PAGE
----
Nick Spacek | The Pitch
The Heartland Men’s Chorus has always aimed for what it refers to as a “non-traditional holiday tradition” at its annual December concert. As Kansas City’s premier gay men’s chorus, the group has plenty of room to fill that niche.
After the success of last year’s Kansas City Christmas, artistic director Dustin Cates wanted to solidify the annual program as a local tradition. To that end, he dug into the city’s history to create an ambience that reflected both the chorus and the city.
The Pitch spoke with Cates by phone about his role, the Heartland Men’s Chorus’ place in Kansas City, and establishing a new custom.
The Pitch: Tell me about how the Heartland Men’s Chorus embraces the “non-traditional” aspect of Christmas choral music.
Cates: For instance, we’re singing a series of songs from Benjamin Britten’s Ceremony of Carols in the first half, which is a pretty legitimate piece of choral music with harp accompaniment. And then, in the second half, we’re singing a parody of “I Want a Hippopotamus for Christmas” called “I Want a Lumbersexual for Christmas.”
That’s one of the great things about Heartland Men’s Chorus: We really do try to do it all, and we try to do it all with as much excellence as we can. I think that this concert, in particular, is a really great example of that because our first half is a little more serious, legitimate choral music — if you like to call it that — and the second half is a little bit more irreverent, kind of fun, Hamburger Mary’s-style.
Trying to make something like Kansas City Christmas a new tradition in the 30th year of an organization seems like a really grand plan.
The original concept started because I had to put a season together, like, five minutes after they hired me [in 2014], and I was trying to come up with something for the holiday. Every year, the chorus would come up with a different slant on it. One year, they did Holiday Glee and did holiday music from the television show, and I think the last one before I got there was Baby, It’s Cold Outside, which was music about the weather and being cold. In general, it was always this blend of classics and zany, campy stuff. For a lot of our subscribers and supporters, it’s how they kick off the holiday season.
As I was thinking about what I would do the next year, I realized that Kansas City Christmas was probably the highest-selling holiday show they’d had in the history of the organization. We based a lot of the concert off Kansas City composers, and it explored what it was like to be in Kansas City during the holidays. I just thought that civic pride is at an all-time high. Last year’s holiday concert was a huge success, and given that they [the Kansas City Ballet and the Kansas City Symphony] do The Nutcracker and the Messiah year after year, there’s no reason that Heartland Men’s Chorus can’t brand their holiday concert.
I get the feeling that there’s always a delicate balance between giving people what they expect to hear and challenging yourself as an artist. How do you challenge yourself and the audience while maintaining that balance?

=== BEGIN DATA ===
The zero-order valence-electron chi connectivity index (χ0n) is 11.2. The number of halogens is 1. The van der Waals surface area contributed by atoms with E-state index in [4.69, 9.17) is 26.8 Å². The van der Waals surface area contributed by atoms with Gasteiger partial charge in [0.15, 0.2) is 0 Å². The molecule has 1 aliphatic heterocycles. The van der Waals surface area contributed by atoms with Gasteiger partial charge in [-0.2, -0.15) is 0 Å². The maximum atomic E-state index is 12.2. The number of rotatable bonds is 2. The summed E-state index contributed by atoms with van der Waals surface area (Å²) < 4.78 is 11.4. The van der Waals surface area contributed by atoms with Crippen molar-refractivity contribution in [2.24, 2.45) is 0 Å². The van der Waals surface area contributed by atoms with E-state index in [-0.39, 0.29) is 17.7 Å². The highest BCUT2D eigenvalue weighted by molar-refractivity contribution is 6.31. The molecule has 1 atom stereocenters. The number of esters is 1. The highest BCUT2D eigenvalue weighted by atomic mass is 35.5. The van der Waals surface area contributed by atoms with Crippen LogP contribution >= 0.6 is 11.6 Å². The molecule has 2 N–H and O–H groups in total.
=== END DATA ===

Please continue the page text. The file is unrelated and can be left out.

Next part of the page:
As an artist, there are certain sorts of traditional, standard, familiar pieces that you are drawn to because they’re a part of your experience or your heritage as a musician. The other side of the coin as an artist is that you really love to try and reinvent some of those ideas to make them new and relevant and interesting to all audiences — some that have heard the given piece before, some that have maybe never heard it before.
The Benjamin Britten piece is a great example. It’s not originally written for men’s chorus. The arrangement we’re singing was originally written for treble voices — so, a women’s chorus. That’s sort of a new take on it — that we’re, as a men’s chorus, singing it an octave down.
What were you doing prior to becoming the Heartland Men’s Chorus artistic director?
I spent 11 years teaching high school choir. I taught high school because I felt like I was really in there making a difference in those kids’ lives. As an openly gay guy with a husband and a kid, teaching in southern Johnson County — I mean, that’s a statement that I felt needed to be made.
As a lifelong Kansas Citian, I was always aware of Heartland Men’s Chorus, and I loved their brand of classics and really great choral singing but also that they could blow your mind with some campy, crazy, really fun songs. But I wasn’t really aware of the community advocacy that happened. Both internally, for the guys — I mean, some of those guys are 50 years old and divorced their wives, and their kids won’t speak to them. The only family they have is Heartland Men’s Chorus. On the other side of the coin is the advocacy the chorus does in the city for LGBT issues, which is huge. That part of the organization I wasn’t aware of before I had the opportunity to guest conduct.
The job posting came up, and I thought, “This is a full-time job? This is cool!” In addition to that, it allows me this free time to be a really great dad, whereas before that, I was spending the entire day and entire night sometimes as a high school choral director for the musical or contest or something like that.
I just say to the guys, “We just fell in love, and I can’t quit you guys. You decided to keep me.” It fell into place, and it feels good. I was putting together the playbill for the show, and I never thought, five years ago, that I would be putting in the credits of something I was doing “Lumbersexual No. 1” and “Lumbersexual No. 2,” but this is what I do now!